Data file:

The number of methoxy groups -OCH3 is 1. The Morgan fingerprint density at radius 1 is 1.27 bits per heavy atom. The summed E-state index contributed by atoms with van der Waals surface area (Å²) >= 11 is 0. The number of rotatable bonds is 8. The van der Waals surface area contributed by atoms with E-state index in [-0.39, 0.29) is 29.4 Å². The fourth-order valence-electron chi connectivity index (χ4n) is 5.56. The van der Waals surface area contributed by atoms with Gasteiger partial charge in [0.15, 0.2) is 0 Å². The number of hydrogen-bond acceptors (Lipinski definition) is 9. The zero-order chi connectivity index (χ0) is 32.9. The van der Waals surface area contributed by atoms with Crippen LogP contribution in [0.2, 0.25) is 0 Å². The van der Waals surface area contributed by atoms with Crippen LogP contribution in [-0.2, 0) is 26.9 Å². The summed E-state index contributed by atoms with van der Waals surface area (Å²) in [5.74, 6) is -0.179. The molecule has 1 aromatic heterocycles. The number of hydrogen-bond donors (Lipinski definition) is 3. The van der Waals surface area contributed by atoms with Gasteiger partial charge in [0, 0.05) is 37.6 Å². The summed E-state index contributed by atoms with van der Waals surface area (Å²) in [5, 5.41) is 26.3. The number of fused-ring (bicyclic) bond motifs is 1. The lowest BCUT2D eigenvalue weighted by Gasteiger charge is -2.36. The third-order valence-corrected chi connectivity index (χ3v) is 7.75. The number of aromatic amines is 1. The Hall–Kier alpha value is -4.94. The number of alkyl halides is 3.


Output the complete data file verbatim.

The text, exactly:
The number of methoxy groups -OCH3 is 1. The Morgan fingerprint density at radius 1 is 1.27 bits per heavy atom. The summed E-state index contributed by atoms with van der Waals surface area (Å²) >= 11 is 0. The number of rotatable bonds is 8. The van der Waals surface area contributed by atoms with E-state index in [-0.39, 0.29) is 29.4 Å². The fourth-order valence-electron chi connectivity index (χ4n) is 5.56. The van der Waals surface area contributed by atoms with Gasteiger partial charge in [0.15, 0.2) is 0 Å². The number of hydrogen-bond acceptors (Lipinski definition) is 9. The zero-order chi connectivity index (χ0) is 32.9. The van der Waals surface area contributed by atoms with Crippen LogP contribution in [0.2, 0.25) is 0 Å². The van der Waals surface area contributed by atoms with Crippen LogP contribution in [-0.2, 0) is 26.9 Å². The summed E-state index contributed by atoms with van der Waals surface area (Å²) in [5.74, 6) is -0.179. The molecule has 1 aromatic heterocycles. The number of hydrogen-bond donors (Lipinski definition) is 3. The van der Waals surface area contributed by atoms with Gasteiger partial charge in [0, 0.05) is 37.6 Å². The summed E-state index contributed by atoms with van der Waals surface area (Å²) in [5, 5.41) is 26.3. The number of fused-ring (bicyclic) bond motifs is 1. The lowest BCUT2D eigenvalue weighted by Gasteiger charge is -2.36. The third-order valence-corrected chi connectivity index (χ3v) is 7.75. The number of aromatic amines is 1. The Hall–Kier alpha value is -4.94. The number of alkyl halides is 3.